Tuesday, August 1, 2017

The Case for Medraut/"Mordred" as the Lord of Dinas Emrys

Not too long ago I cautiously floated the idea that Medraut, from the Roman/Latin name Moderatus, may be a reflection of Ambrosius Aurelianus, called 'viro modesto' by Gildas.  Or, alternatively, Ambrosius as the modest man may have been relocated in folk tradition from Amesbury in Wiltshire to Dinas Emrys in Arfon precisely because the actual Arthurian-period lord of the latter fort was none other than Moderatus.


At the time I thought the notion intriguing, but more or less dismissed it as a somewhat interesting coincidence.  In this blog post I would like to revisit the suggestion, if only to assure myself that I wasn't suffering from delusion!

Above is a map of early Wales, showing the geographical relationship between Ceredigion (with Aberarth at its heart) of Arthur/Ceredig son of Cunedda, Camlan (= the Afon Gamlan) and Dinas Emrys.  The Kingdom of Ceredigion extended to the southern boundary of Meirionydd.  Camlan was in Meirionydd.  At the time, Dinas Emrys was in Arfon, but very close to Eifionydd, which was part of the previous kingdom of Dunoding.

In yet another blog, I discussed the possible association of Ambrosius ('the divine or immortal one') with the god Lleu, styled Lord of Gwynedd in Welsh tradition.  I had posted the following map to demonstrate the proximity of Lleu's two principal residences (Mur Castell and Dinas Dinlle), Segontium (of the two crossed serpents military standard) and Nantlle (his death-place) with that of Dinas Emrys:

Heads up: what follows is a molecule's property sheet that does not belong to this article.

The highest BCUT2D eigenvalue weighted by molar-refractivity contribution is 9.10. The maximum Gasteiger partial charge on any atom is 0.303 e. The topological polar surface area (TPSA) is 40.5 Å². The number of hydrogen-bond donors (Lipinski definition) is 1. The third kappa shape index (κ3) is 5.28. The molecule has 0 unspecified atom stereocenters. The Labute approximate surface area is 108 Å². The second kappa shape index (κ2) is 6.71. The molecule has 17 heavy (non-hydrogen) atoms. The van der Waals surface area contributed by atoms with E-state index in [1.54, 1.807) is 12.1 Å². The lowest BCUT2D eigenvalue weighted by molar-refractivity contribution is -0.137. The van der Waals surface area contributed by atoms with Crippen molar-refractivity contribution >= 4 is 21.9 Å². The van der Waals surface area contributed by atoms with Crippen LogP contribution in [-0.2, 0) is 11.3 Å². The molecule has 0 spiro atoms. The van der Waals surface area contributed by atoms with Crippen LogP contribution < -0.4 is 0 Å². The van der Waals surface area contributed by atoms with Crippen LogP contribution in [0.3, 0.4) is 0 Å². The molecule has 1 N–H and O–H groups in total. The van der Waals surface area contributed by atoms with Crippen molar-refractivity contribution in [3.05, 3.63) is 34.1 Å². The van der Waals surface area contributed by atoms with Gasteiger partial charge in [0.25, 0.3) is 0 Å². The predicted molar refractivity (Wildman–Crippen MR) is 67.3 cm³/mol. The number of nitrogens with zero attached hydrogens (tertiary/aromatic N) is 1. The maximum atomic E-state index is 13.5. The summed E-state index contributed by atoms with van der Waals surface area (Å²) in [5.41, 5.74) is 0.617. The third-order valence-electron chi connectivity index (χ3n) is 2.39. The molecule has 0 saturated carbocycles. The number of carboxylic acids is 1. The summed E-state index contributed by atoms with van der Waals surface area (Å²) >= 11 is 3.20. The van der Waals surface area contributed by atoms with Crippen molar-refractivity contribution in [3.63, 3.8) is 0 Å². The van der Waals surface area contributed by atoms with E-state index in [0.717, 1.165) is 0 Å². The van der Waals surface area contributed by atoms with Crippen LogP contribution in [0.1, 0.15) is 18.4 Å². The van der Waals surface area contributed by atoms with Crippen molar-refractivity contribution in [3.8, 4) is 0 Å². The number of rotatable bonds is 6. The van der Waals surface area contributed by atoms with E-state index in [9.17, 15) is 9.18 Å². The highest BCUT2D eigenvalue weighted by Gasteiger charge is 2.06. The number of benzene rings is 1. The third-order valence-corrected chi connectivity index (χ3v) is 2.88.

As I pointed out before, this is significant in that Medraut's father is said to be the god Lleu.  In other words, his real ancestry was unknown, but it was claimed he had descended from the pan-Celtic sun god who was especially revered in Gwynedd in the pre-Christian period.  This is assuming, of course, that the Welsh name for his father is not simply a borrowing from Geoffrey of Monmouth, who opted for 'Loth of Lothian', Lothian being a modern spelling for Lleuddiniawn, 'country of the fort of Lleu', an early designation for the region around Edinburgh, Scotland.  If this comes from Geoffrey, it is almost certainly a literary invention.

I'm now going to propose, quite seriously, that while Ambrosius Aurelianus and Medraut were not one and the same person, it is possible that A.A. as the modest man was mistakenly placed at Dinas Emrys because that was the fort of Moderatus

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